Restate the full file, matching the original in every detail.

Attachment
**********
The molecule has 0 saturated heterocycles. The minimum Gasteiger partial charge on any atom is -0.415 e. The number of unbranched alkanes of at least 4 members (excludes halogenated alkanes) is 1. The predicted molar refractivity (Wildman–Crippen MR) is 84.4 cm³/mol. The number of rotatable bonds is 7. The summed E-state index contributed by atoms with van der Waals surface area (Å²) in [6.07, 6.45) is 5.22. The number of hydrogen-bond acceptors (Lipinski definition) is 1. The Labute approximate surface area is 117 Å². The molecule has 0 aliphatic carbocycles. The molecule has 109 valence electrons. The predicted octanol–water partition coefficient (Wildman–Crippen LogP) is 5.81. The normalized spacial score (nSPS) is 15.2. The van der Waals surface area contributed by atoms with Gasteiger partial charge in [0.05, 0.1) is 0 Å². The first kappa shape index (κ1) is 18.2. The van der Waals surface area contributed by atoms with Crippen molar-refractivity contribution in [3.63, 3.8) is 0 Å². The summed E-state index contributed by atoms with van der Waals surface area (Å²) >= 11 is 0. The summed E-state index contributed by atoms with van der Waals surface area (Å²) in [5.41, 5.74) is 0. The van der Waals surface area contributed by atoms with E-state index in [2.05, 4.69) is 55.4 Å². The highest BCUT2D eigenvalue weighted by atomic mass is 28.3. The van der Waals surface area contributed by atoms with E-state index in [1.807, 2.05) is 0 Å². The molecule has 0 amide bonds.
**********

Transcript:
The molecule has 0 saturated heterocycles. The minimum Gasteiger partial charge on any atom is -0.415 e. The number of unbranched alkanes of at least 4 members (excludes halogenated alkanes) is 1. The predicted molar refractivity (Wildman–Crippen MR) is 84.4 cm³/mol. The number of rotatable bonds is 7. The summed E-state index contributed by atoms with van der Waals surface area (Å²) in [6.07, 6.45) is 5.22. The number of hydrogen-bond acceptors (Lipinski definition) is 1. The Labute approximate surface area is 117 Å². The molecule has 0 aliphatic carbocycles. The molecule has 109 valence electrons. The predicted octanol–water partition coefficient (Wildman–Crippen LogP) is 5.81. The normalized spacial score (nSPS) is 15.2. The van der Waals surface area contributed by atoms with Gasteiger partial charge in [0.05, 0.1) is 0 Å². The first kappa shape index (κ1) is 18.2. The van der Waals surface area contributed by atoms with Crippen molar-refractivity contribution in [3.63, 3.8) is 0 Å². The summed E-state index contributed by atoms with van der Waals surface area (Å²) >= 11 is 0. The summed E-state index contributed by atoms with van der Waals surface area (Å²) in [5.41, 5.74) is 0. The van der Waals surface area contributed by atoms with E-state index in [2.05, 4.69) is 55.4 Å². The highest BCUT2D eigenvalue weighted by atomic mass is 28.3. The van der Waals surface area contributed by atoms with E-state index in [1.807, 2.05) is 0 Å². The molecule has 0 amide bonds.